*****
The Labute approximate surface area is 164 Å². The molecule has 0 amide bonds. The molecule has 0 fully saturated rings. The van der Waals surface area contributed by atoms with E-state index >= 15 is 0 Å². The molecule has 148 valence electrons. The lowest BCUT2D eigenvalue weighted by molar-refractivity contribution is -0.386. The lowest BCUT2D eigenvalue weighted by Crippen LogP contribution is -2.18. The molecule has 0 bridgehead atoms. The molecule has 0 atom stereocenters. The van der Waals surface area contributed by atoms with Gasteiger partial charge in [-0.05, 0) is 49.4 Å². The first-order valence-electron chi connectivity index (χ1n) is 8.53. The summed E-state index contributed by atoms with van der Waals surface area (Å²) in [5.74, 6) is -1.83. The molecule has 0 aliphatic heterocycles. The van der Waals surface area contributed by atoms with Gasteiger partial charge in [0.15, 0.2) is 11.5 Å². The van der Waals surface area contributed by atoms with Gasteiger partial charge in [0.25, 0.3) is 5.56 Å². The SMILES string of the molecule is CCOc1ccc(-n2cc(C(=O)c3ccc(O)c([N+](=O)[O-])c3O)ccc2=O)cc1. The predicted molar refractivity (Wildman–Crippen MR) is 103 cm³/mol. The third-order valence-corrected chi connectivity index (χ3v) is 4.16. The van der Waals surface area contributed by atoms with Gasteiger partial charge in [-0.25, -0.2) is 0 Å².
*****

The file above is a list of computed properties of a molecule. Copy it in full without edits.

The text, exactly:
The Labute approximate surface area is 164 Å². The molecule has 0 amide bonds. The molecule has 0 fully saturated rings. The van der Waals surface area contributed by atoms with E-state index >= 15 is 0 Å². The molecule has 148 valence electrons. The lowest BCUT2D eigenvalue weighted by molar-refractivity contribution is -0.386. The lowest BCUT2D eigenvalue weighted by Crippen LogP contribution is -2.18. The molecule has 0 bridgehead atoms. The molecule has 0 atom stereocenters. The van der Waals surface area contributed by atoms with Gasteiger partial charge in [-0.05, 0) is 49.4 Å². The first-order valence-electron chi connectivity index (χ1n) is 8.53. The summed E-state index contributed by atoms with van der Waals surface area (Å²) in [5.74, 6) is -1.83. The molecule has 0 aliphatic heterocycles. The van der Waals surface area contributed by atoms with Gasteiger partial charge in [0.15, 0.2) is 11.5 Å². The van der Waals surface area contributed by atoms with Gasteiger partial charge in [0.25, 0.3) is 5.56 Å². The SMILES string of the molecule is CCOc1ccc(-n2cc(C(=O)c3ccc(O)c([N+](=O)[O-])c3O)ccc2=O)cc1. The predicted molar refractivity (Wildman–Crippen MR) is 103 cm³/mol. The third-order valence-corrected chi connectivity index (χ3v) is 4.16. The van der Waals surface area contributed by atoms with Gasteiger partial charge in [-0.25, -0.2) is 0 Å².